Claims from creditors recalling their loans from the company have escalated since January of this year, when the company director Vladimir Nekrasov was arrested on suspicion of tax evasion.
Nekrasov is believed to owe approximately 50m rubles (€1.4m) in outstanding tax payments. A further arrest occurred in February of Semion Mogilevich, who has been accused of criminal activities by both the FBI and the Russian authorities and is under suspicion of masterminding the tax evasion scheme.
‘Friendly’ creditor calls in debt
Capital Estate, a previous guarantor of an Arbat and Co. bonded loan, is now calling that the court recognises a debt of 1.59bn rubles (€44.1m).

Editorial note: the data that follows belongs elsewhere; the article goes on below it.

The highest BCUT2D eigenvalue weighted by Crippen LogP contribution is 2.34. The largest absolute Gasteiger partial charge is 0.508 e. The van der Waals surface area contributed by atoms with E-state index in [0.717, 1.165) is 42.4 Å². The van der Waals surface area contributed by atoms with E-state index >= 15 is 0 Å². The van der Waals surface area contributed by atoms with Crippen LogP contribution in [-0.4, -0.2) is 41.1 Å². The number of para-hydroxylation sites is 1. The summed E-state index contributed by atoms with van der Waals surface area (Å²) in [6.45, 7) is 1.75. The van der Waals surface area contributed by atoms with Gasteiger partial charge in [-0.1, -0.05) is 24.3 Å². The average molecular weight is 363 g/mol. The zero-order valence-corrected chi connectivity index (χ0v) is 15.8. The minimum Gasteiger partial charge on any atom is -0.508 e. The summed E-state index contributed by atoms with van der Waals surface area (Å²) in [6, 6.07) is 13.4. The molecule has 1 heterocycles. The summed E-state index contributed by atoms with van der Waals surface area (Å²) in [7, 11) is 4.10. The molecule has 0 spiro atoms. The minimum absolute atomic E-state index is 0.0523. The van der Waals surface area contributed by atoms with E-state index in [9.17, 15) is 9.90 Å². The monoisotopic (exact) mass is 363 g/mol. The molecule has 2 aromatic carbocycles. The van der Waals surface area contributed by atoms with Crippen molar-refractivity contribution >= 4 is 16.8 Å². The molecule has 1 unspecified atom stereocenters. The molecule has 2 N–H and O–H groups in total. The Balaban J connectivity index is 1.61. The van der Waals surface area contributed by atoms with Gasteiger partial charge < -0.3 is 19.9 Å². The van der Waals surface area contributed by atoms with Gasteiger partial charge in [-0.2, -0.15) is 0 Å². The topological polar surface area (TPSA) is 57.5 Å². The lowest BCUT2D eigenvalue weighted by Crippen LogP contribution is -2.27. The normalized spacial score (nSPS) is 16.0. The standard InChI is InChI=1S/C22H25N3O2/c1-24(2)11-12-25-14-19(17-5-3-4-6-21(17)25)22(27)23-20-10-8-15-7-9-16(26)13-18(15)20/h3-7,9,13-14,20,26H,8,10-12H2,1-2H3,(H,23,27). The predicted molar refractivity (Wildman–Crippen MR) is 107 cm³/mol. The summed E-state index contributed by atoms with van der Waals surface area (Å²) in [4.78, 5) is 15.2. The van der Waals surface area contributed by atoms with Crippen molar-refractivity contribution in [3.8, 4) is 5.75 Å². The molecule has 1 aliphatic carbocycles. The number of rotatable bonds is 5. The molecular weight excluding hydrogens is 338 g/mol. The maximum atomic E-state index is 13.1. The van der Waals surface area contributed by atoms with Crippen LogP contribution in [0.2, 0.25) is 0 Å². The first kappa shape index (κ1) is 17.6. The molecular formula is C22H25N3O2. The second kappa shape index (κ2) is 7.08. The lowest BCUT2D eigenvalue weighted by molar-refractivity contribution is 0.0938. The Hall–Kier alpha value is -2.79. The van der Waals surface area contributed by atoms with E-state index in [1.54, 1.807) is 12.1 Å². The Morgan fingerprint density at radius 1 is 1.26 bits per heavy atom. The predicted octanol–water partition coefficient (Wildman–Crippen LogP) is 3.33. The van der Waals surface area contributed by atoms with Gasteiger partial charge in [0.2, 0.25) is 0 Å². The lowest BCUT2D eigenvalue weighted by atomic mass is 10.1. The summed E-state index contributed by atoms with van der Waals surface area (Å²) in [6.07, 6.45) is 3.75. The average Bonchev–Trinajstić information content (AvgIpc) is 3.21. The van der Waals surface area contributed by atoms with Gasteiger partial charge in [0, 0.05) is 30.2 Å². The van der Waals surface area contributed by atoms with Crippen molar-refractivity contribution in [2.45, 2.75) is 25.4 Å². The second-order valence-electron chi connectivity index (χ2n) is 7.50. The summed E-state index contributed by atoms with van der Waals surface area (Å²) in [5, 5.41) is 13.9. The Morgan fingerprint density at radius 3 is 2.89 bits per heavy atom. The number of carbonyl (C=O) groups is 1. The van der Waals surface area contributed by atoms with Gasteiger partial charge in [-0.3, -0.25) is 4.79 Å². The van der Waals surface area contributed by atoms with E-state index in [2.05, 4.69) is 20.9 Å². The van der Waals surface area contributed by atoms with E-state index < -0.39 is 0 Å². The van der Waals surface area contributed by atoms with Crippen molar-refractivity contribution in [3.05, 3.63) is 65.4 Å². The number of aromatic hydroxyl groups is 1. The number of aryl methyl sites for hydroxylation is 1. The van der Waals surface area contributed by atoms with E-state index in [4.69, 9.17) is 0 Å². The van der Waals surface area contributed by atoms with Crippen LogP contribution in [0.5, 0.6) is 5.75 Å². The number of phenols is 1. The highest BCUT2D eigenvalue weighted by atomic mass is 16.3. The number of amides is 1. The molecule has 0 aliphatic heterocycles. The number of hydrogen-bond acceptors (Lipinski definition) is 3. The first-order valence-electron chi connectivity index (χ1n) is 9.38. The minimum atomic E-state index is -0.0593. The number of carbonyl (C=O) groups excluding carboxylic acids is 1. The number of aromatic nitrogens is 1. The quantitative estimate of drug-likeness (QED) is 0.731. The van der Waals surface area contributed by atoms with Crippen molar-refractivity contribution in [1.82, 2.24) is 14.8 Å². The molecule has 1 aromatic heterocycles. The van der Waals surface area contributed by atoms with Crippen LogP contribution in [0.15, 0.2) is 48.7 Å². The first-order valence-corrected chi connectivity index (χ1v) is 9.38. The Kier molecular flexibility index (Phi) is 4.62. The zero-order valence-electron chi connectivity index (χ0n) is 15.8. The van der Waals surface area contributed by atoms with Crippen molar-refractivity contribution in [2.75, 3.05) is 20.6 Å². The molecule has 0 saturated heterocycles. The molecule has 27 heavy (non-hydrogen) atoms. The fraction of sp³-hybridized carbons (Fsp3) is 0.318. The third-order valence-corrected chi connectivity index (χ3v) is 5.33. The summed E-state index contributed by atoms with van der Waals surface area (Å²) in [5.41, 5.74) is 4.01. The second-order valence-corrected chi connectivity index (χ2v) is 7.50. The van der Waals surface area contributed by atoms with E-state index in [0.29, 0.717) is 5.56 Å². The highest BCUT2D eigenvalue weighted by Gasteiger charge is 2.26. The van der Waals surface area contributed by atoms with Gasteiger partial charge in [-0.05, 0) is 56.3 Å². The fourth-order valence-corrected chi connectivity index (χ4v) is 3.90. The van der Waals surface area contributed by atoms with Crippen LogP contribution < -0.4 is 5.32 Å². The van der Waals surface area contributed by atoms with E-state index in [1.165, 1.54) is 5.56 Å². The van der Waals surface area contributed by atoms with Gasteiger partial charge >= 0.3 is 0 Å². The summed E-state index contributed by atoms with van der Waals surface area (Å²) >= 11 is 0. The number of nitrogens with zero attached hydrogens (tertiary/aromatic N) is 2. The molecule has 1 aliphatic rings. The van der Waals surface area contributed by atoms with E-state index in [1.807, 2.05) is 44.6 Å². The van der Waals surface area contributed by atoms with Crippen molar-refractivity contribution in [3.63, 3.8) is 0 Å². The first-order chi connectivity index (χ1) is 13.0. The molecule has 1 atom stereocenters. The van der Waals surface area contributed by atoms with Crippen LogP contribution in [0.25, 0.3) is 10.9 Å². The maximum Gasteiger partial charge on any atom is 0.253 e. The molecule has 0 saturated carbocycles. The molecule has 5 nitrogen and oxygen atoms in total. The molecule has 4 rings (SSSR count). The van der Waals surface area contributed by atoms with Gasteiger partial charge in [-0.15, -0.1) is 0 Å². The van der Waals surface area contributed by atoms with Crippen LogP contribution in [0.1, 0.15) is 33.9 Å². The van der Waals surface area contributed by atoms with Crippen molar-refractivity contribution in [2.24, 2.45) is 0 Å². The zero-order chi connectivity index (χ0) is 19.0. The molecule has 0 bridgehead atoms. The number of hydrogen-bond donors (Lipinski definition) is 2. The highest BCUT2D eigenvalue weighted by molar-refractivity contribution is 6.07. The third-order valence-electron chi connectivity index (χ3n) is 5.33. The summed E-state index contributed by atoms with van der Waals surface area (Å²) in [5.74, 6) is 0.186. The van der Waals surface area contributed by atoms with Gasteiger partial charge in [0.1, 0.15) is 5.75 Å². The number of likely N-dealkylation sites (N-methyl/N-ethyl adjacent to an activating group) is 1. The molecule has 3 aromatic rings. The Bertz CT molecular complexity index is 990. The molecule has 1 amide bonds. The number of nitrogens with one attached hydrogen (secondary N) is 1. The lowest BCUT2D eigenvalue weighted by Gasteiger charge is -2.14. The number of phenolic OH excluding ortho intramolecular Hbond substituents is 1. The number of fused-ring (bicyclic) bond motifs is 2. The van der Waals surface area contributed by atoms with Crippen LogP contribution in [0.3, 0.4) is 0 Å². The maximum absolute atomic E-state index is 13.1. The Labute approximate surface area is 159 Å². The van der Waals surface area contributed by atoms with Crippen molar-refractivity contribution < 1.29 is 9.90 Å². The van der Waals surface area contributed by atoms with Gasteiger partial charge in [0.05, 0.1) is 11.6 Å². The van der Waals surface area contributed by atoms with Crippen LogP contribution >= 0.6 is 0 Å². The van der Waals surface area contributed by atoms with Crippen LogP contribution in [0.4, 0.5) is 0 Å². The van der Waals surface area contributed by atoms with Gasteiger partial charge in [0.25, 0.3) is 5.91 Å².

According to the Russian daily paper Kommersant, other creditors have previously filed a total of 19 claims with Moscow’s arbitration court totalling 950m rubles.
This latest development has led to rumours that Arbat may soon file for bankruptcy, as having a friendly creditor can help maintain a level of control over the proceedings.
However, Nekrasov’s lawyer Dobrovinsky has denied rumours of bankruptcy, according to the reports.
In April the company, which currently runs over 60 retail outlets in Russia, announced it was closing a number of stores in St Petersburg.
These announcements, along with reports that one of the company’s major suppliers was pulling out, fuelled rumours that Arbat may not survive the arrest of its managing director.
At the time, the company claimed the closures were part of a streamlining process that had already been planned before the arrest of Nekrasov, adding that the opening of new stores is planned for other regions.